Internet Lectures Research:
Broadening the Audience for Live Slide Show Presentations
The audio component of a Web lecture can convey a lecturer's personality, vocal tone nuances and mood that cannot be gained by reading alone. For the benefit of persons with hearing disabilities, however, Web lectures can show captions for each image/voice segment and complete printed text of the audio narration.
The self-paced format and replay capability of Web lectures will improve comprehension and retention on the part of many viewers. If allowed in live lectures, audience members have the opportunity to ask questions during the lectures. Requests to repeat prior statements are not unusual. Those who have information repeated to them are benefited while those who absorbed the information the first time must wait for a lecture to continue. Some people do not want to disrupt the flow of a lecture and do not ask questions. They lack absorption as a result.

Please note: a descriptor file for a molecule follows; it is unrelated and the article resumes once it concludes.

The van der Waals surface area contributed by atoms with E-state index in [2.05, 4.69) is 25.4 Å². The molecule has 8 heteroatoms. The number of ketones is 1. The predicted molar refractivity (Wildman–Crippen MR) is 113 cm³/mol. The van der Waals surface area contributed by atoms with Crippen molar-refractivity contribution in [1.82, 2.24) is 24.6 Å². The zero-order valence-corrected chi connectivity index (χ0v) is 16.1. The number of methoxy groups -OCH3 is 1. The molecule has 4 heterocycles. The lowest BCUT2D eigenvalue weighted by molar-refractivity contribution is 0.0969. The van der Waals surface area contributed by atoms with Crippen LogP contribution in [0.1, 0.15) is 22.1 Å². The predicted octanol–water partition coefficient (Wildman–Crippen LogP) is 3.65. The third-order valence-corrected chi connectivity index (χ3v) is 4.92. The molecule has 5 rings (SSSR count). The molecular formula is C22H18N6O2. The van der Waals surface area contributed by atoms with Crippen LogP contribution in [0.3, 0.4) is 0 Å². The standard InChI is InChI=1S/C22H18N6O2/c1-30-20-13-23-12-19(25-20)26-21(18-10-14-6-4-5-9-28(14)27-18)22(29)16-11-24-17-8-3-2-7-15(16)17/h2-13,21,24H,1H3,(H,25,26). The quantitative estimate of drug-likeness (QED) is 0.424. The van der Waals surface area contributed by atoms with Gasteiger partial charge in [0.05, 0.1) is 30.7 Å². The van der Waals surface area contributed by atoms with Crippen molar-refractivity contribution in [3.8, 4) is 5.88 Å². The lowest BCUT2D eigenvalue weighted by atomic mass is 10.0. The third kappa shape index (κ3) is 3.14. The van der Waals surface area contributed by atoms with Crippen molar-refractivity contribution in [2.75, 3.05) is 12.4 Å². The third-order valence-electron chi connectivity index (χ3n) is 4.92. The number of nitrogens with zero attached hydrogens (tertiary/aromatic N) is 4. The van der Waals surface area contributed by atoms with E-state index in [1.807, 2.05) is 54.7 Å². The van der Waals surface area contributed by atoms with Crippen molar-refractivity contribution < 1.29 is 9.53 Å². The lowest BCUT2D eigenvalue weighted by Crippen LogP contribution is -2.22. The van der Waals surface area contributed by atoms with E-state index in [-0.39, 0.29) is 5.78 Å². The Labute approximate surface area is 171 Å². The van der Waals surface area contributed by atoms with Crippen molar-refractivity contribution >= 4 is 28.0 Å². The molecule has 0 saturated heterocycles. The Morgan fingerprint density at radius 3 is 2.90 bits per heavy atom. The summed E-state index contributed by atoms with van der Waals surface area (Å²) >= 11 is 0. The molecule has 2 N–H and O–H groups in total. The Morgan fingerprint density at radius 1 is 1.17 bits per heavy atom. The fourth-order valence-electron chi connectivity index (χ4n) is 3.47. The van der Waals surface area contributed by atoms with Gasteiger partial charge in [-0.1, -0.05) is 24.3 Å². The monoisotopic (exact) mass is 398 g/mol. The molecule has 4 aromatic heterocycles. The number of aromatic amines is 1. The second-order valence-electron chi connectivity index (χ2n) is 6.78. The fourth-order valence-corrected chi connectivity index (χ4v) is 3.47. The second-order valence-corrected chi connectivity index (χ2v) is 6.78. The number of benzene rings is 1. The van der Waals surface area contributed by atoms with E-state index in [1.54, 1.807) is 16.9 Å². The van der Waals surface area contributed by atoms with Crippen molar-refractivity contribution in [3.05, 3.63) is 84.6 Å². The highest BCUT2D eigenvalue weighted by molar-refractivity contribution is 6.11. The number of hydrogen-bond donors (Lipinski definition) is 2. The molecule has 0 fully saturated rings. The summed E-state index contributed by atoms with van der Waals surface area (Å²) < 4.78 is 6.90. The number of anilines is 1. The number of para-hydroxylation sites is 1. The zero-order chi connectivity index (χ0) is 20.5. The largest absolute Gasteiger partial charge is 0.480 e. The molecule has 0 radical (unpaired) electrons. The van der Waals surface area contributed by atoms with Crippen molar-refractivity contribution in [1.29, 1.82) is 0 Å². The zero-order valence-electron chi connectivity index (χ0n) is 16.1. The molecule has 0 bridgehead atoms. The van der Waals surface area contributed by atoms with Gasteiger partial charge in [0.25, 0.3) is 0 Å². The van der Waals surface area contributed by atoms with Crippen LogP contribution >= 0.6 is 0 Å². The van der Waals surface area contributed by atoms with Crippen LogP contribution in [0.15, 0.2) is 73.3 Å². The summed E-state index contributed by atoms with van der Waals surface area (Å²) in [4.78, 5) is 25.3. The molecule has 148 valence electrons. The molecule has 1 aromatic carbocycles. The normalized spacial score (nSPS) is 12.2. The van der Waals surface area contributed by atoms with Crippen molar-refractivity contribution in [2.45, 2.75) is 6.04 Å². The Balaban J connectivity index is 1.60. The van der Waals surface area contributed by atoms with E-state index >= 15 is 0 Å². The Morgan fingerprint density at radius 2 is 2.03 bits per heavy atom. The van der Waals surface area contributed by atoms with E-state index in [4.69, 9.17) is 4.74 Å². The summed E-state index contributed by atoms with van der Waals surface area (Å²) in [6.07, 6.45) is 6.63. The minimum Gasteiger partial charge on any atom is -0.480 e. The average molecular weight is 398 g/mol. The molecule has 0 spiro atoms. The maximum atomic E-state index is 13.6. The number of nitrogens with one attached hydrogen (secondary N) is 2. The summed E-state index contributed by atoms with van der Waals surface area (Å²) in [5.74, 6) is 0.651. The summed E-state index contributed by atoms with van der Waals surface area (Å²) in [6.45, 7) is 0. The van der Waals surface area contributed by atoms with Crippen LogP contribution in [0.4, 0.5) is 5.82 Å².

Requests for additional information during or after a live lecture are a common practice. Not only are questions directed to the lecturer, members of the audience may be invited to comment and share their knowledge. Web lectures lack this spontaneity. Mitigation of this disadvantage can be achieved through use of email correspondence or bulletin boards. Lecturers and institutions who wish to allow for interaction with viewers but maintain email address privacy will elect the bulletin board approach. Bulletin boards are also called message boards or forums. Bulletin boards build community and help strengthen relationships between the institution and its constituents. They also can aggregate a useful body of knowledge. Since public boards can be abused, they are often moderated. Monitoring creates additional workload for the institutional staff. Bulletin boards which are password protected and available only to museum members are a way to alleviate the monitoring issue.
To facilitate the training of docents the Web lecture concept may be adapted to the creation of virtual docent presentations. Virtual docent tours can then be used for teaching of best practices to docents.
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